Write it, learn it. Recent studies suggest that — surprise! — handwriting is important. Beyond the obvious advantages (your pharmacist can read your doctor’s prescription, say), research has revealed that the art of writing is an important learning tool.
Abstinence is the oldest and most effective method of controlling premarital sex, children born out of wedlock, the spread of venereal disease, and many other social problems. The federal government has intruded itself into the education of our children for decades now, without much good effect, though in recent years many conservative-minded Americans have supported abstinence being a part of federally funded sex education. But a federal government that (unconstitutionally) funds public education can not only attach strings to the funding but change the strings. And now, the for first time in more than a decade, the federal government will be paying for sex education programs that are not rooted in abstinence.
What do most Americans know about various world religions? According to a recent study by the Pew Forum on Religion and Public Life, not very much. But the questions posed by the study may raise more questions about its methodology than is revealed about the state of religious education in modern America.
A New Hampshire school district agreed to pay $2,500 to a female former student who was forced to partially undress in front of two male teachers who were searching her clothing for evidence of drug possession, the New Hampshire Union Leader reported Monday. The statewide daily obtained a copy of the agreement through a request under the state's Right to Know law.
When Edwin Newman published his phenomenal bestseller Strictly Speaking, a blurb on the back cover quoted a reviewer who described the erudite author as "a glass of chilled wine awash in a sea of tepid Tab." That is probably the greatest tribute to the surpassing virtue of verbal wheat over rhetorical chaff since Thomas Jefferson said the words of Jesus stand out from those of his commentators like so many "diamonds in a dung heap."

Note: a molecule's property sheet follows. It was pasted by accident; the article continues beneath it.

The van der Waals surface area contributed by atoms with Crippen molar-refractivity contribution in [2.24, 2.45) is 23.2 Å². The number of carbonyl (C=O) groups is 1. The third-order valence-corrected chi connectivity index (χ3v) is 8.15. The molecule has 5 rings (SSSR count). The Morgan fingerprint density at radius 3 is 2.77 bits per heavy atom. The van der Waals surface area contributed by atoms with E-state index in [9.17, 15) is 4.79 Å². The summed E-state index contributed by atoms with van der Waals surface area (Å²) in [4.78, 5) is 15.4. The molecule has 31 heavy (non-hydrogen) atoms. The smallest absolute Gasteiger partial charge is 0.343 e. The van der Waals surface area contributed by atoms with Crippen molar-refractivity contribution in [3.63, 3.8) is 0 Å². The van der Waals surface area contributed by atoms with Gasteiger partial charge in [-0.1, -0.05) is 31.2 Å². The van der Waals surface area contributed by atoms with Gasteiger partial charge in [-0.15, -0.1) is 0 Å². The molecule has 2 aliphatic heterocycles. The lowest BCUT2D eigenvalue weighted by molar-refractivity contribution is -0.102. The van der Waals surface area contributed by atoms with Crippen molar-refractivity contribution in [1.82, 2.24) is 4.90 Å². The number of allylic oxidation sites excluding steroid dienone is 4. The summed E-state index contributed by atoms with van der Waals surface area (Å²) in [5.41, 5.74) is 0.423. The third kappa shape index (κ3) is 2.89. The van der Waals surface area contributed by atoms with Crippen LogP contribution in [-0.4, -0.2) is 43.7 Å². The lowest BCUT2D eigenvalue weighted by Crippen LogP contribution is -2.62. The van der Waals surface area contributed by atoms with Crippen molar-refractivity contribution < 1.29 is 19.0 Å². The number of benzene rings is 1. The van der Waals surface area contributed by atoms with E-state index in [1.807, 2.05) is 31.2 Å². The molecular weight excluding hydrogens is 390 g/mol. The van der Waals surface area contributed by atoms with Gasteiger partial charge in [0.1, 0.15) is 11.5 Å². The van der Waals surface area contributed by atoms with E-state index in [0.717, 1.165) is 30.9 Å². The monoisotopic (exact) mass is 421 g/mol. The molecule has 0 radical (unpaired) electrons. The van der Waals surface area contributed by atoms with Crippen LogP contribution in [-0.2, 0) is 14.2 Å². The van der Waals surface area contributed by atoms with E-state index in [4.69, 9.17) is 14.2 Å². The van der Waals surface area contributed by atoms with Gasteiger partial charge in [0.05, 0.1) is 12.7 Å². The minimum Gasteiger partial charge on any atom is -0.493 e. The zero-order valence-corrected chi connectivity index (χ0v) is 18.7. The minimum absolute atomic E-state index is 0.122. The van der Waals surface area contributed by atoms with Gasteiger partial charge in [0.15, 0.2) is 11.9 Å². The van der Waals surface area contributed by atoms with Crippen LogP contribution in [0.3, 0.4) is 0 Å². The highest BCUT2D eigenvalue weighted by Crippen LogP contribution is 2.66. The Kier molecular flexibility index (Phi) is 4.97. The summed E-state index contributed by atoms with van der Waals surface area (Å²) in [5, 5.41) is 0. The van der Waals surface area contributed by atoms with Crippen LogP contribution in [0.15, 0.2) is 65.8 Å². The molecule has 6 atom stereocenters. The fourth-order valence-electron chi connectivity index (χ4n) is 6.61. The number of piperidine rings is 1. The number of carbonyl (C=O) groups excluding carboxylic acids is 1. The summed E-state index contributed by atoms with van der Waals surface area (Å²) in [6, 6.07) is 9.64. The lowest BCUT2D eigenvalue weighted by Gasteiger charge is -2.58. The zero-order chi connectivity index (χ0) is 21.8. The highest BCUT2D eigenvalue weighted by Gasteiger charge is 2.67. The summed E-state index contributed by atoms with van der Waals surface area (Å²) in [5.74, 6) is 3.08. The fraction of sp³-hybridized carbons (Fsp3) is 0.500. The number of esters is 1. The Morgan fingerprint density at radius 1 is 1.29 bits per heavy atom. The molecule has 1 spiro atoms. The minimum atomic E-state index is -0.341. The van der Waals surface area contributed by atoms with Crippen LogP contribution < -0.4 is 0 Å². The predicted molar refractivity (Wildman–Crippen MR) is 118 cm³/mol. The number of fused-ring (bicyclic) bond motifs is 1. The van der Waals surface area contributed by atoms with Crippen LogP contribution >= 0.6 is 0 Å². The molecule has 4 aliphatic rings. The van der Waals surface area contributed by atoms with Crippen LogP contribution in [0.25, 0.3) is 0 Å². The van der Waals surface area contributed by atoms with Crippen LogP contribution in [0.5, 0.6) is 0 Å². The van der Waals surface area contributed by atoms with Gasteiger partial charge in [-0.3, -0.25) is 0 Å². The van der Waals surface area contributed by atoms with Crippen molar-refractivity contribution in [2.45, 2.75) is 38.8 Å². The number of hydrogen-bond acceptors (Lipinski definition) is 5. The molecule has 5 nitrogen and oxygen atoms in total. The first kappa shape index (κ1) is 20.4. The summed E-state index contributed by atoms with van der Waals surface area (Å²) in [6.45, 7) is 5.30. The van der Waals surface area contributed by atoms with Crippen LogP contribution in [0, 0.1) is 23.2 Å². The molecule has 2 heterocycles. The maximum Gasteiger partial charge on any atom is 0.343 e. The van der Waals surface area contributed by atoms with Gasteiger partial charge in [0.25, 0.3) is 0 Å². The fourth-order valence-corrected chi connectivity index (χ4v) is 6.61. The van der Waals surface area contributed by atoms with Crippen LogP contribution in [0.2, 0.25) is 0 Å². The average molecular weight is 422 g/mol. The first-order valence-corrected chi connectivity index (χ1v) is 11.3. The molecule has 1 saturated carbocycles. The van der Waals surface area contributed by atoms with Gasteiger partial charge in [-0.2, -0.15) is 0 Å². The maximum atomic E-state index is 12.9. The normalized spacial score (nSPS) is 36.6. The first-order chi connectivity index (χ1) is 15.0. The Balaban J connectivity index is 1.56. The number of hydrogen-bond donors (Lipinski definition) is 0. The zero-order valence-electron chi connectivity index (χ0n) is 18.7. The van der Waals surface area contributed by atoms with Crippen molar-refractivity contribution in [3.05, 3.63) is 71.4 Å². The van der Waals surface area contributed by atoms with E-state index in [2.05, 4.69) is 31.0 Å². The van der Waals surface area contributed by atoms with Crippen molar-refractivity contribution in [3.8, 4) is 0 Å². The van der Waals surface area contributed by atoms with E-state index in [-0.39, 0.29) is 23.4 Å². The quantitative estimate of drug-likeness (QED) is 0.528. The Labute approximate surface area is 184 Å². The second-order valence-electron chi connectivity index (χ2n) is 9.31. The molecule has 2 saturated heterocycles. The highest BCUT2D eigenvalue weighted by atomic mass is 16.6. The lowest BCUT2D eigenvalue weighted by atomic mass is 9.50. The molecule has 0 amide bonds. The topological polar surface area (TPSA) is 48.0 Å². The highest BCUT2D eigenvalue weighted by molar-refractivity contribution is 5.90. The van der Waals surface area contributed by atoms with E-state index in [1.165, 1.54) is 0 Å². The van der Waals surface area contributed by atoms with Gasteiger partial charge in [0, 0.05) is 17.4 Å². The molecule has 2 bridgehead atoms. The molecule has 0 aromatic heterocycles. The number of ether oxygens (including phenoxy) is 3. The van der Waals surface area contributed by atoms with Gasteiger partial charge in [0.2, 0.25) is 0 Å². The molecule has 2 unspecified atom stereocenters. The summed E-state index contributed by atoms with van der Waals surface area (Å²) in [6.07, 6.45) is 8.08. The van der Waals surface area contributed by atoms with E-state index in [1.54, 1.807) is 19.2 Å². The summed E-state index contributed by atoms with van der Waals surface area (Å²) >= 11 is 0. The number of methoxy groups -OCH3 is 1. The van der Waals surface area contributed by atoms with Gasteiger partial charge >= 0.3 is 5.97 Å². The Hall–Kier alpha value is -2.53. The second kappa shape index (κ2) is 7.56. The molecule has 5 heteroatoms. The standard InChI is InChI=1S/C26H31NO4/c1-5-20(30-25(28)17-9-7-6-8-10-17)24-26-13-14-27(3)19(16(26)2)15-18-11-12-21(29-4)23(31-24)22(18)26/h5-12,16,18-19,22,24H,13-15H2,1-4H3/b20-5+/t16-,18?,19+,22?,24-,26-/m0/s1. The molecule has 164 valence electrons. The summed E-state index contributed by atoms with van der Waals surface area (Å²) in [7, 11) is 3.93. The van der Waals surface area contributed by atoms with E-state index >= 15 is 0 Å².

In New Jersey, a program called “Teach for America” is being tested as a tool for addressing the manifest failure of public schools in areas like Newark. This program purports to improve schools by providing them with leadership through this foundation, which combines teaching and administration.
The linguistic relativity principle is back in vogue, according to linguist Guy Deutscher of the University of Manchester, writing for the New York Times. This principle, often known informally as the Sapir-Whorf hypothesis after the two linguists who articulated it most persuasively, states in effect that the way in which different languages encode various grammatical properties determines the way their speakers perceive the world.
For over 30 years the middle school in Nettleton, Mississippi, had classified students who wished to run in student elections by race. One year particular offices, such as class president, were reserved for white students; the next year they were opened only to blacks. This policy was implemented, said the school district, in response to a court order, likely involving a desegregation case.
This week, the New York Post exposed the religious bias found within the New York State Regents exams. According to the Post, “State testmakers played favorites when quizzing high-schoolers on world religions — giving Islam and Buddhism the kid-glove treatment while socking it to Christianity.” The bias was found in specifically global history and geography exams, proving yet again that the liberal tenet of separation of church and state applies solely to Christianity.
In what reads like a passage from George Orwell’s 1984 or Aldous Huxley’s Brave New World, the government public school district for New Canaan, Connecticut, is considering a proposal from SecureRF, a local digital security company, to tag and track school property, such as textbooks, laptops — and also students — whether they are on or off campus.